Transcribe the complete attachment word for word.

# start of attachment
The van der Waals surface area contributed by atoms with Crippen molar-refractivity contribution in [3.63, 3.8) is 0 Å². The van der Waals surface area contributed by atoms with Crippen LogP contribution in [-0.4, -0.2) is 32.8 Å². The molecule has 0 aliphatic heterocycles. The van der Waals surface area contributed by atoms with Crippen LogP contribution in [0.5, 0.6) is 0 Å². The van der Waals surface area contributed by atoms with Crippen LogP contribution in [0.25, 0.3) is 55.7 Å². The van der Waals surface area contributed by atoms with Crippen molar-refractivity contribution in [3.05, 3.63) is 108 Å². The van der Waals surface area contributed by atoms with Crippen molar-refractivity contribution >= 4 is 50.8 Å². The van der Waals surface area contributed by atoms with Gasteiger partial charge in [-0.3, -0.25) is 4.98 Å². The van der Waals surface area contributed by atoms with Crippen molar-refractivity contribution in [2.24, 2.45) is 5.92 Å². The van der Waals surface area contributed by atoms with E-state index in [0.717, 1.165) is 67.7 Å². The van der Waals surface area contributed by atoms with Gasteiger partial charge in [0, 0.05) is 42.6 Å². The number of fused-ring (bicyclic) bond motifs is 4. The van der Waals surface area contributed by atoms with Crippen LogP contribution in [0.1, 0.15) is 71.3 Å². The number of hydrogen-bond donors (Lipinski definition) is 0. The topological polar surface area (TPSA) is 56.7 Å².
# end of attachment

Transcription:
The van der Waals surface area contributed by atoms with Crippen molar-refractivity contribution in [3.63, 3.8) is 0 Å². The van der Waals surface area contributed by atoms with Crippen LogP contribution in [-0.4, -0.2) is 32.8 Å². The molecule has 0 aliphatic heterocycles. The van der Waals surface area contributed by atoms with Crippen LogP contribution in [0.5, 0.6) is 0 Å². The van der Waals surface area contributed by atoms with Crippen LogP contribution in [0.25, 0.3) is 55.7 Å². The van der Waals surface area contributed by atoms with Crippen molar-refractivity contribution in [3.05, 3.63) is 108 Å². The van der Waals surface area contributed by atoms with Crippen molar-refractivity contribution >= 4 is 50.8 Å². The van der Waals surface area contributed by atoms with Gasteiger partial charge in [-0.3, -0.25) is 4.98 Å². The van der Waals surface area contributed by atoms with Crippen molar-refractivity contribution in [2.24, 2.45) is 5.92 Å². The van der Waals surface area contributed by atoms with E-state index in [0.717, 1.165) is 67.7 Å². The van der Waals surface area contributed by atoms with Gasteiger partial charge in [0, 0.05) is 42.6 Å². The number of fused-ring (bicyclic) bond motifs is 4. The van der Waals surface area contributed by atoms with Crippen LogP contribution in [0.1, 0.15) is 71.3 Å². The number of hydrogen-bond donors (Lipinski definition) is 0. The topological polar surface area (TPSA) is 56.7 Å².